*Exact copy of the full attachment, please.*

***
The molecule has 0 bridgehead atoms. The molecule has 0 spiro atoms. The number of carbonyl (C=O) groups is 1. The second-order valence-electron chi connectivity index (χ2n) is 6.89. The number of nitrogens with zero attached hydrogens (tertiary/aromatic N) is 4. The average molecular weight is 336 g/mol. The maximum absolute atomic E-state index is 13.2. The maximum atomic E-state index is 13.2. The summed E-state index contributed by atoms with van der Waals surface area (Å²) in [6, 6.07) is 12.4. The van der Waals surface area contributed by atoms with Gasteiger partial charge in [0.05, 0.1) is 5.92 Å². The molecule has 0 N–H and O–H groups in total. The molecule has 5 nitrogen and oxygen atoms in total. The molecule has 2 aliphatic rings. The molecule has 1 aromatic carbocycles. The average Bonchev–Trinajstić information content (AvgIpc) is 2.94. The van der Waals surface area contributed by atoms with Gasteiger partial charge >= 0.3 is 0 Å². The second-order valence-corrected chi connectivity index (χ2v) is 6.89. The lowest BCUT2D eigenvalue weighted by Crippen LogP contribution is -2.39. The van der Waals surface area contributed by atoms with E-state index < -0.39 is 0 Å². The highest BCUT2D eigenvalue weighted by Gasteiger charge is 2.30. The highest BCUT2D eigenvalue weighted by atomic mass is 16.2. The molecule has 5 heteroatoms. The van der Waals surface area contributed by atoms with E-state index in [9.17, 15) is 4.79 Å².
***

The molecule has 0 bridgehead atoms. The molecule has 0 spiro atoms. The number of carbonyl (C=O) groups is 1. The second-order valence-electron chi connectivity index (χ2n) is 6.89. The number of nitrogens with zero attached hydrogens (tertiary/aromatic N) is 4. The average molecular weight is 336 g/mol. The maximum absolute atomic E-state index is 13.2. The maximum atomic E-state index is 13.2. The summed E-state index contributed by atoms with van der Waals surface area (Å²) in [6, 6.07) is 12.4. The van der Waals surface area contributed by atoms with Gasteiger partial charge in [0.05, 0.1) is 5.92 Å². The molecule has 0 N–H and O–H groups in total. The molecule has 5 nitrogen and oxygen atoms in total. The molecule has 2 aliphatic rings. The molecule has 1 aromatic carbocycles. The average Bonchev–Trinajstić information content (AvgIpc) is 2.94. The van der Waals surface area contributed by atoms with Gasteiger partial charge >= 0.3 is 0 Å². The second-order valence-corrected chi connectivity index (χ2v) is 6.89. The lowest BCUT2D eigenvalue weighted by Crippen LogP contribution is -2.39. The van der Waals surface area contributed by atoms with E-state index < -0.39 is 0 Å². The highest BCUT2D eigenvalue weighted by Gasteiger charge is 2.30. The highest BCUT2D eigenvalue weighted by atomic mass is 16.2. The molecule has 5 heteroatoms. The van der Waals surface area contributed by atoms with E-state index in [9.17, 15) is 4.79 Å².